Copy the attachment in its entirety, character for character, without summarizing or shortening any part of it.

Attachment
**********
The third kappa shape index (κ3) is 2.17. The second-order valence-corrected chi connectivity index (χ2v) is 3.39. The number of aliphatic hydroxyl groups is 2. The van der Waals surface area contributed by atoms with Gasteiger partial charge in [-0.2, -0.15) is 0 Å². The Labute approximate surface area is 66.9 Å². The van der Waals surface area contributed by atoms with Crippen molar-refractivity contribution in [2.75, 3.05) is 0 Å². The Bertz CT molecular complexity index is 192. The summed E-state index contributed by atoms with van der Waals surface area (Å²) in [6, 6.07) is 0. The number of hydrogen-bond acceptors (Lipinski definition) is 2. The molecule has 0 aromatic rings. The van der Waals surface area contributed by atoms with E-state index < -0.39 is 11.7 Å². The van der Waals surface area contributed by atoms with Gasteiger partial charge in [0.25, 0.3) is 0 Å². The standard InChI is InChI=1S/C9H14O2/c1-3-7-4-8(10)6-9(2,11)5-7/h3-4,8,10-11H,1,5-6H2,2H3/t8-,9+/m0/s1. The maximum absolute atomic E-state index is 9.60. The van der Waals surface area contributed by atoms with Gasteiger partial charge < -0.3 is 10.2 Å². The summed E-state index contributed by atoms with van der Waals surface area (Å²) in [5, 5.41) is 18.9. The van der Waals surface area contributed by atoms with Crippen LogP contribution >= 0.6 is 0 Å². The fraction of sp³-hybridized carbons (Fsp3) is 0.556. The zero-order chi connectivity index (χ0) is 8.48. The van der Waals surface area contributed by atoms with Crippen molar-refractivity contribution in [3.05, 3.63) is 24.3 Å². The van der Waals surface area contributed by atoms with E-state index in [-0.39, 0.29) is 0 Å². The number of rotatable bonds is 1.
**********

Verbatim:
The third kappa shape index (κ3) is 2.17. The second-order valence-corrected chi connectivity index (χ2v) is 3.39. The number of aliphatic hydroxyl groups is 2. The van der Waals surface area contributed by atoms with Gasteiger partial charge in [-0.2, -0.15) is 0 Å². The Labute approximate surface area is 66.9 Å². The van der Waals surface area contributed by atoms with Crippen molar-refractivity contribution in [2.75, 3.05) is 0 Å². The Bertz CT molecular complexity index is 192. The summed E-state index contributed by atoms with van der Waals surface area (Å²) in [6, 6.07) is 0. The number of hydrogen-bond acceptors (Lipinski definition) is 2. The molecule has 0 aromatic rings. The van der Waals surface area contributed by atoms with E-state index < -0.39 is 11.7 Å². The van der Waals surface area contributed by atoms with Gasteiger partial charge in [0.25, 0.3) is 0 Å². The standard InChI is InChI=1S/C9H14O2/c1-3-7-4-8(10)6-9(2,11)5-7/h3-4,8,10-11H,1,5-6H2,2H3/t8-,9+/m0/s1. The maximum absolute atomic E-state index is 9.60. The van der Waals surface area contributed by atoms with Gasteiger partial charge < -0.3 is 10.2 Å². The summed E-state index contributed by atoms with van der Waals surface area (Å²) in [5, 5.41) is 18.9. The van der Waals surface area contributed by atoms with Crippen LogP contribution >= 0.6 is 0 Å². The fraction of sp³-hybridized carbons (Fsp3) is 0.556. The zero-order chi connectivity index (χ0) is 8.48. The van der Waals surface area contributed by atoms with Crippen molar-refractivity contribution in [3.05, 3.63) is 24.3 Å². The van der Waals surface area contributed by atoms with E-state index in [-0.39, 0.29) is 0 Å². The number of rotatable bonds is 1.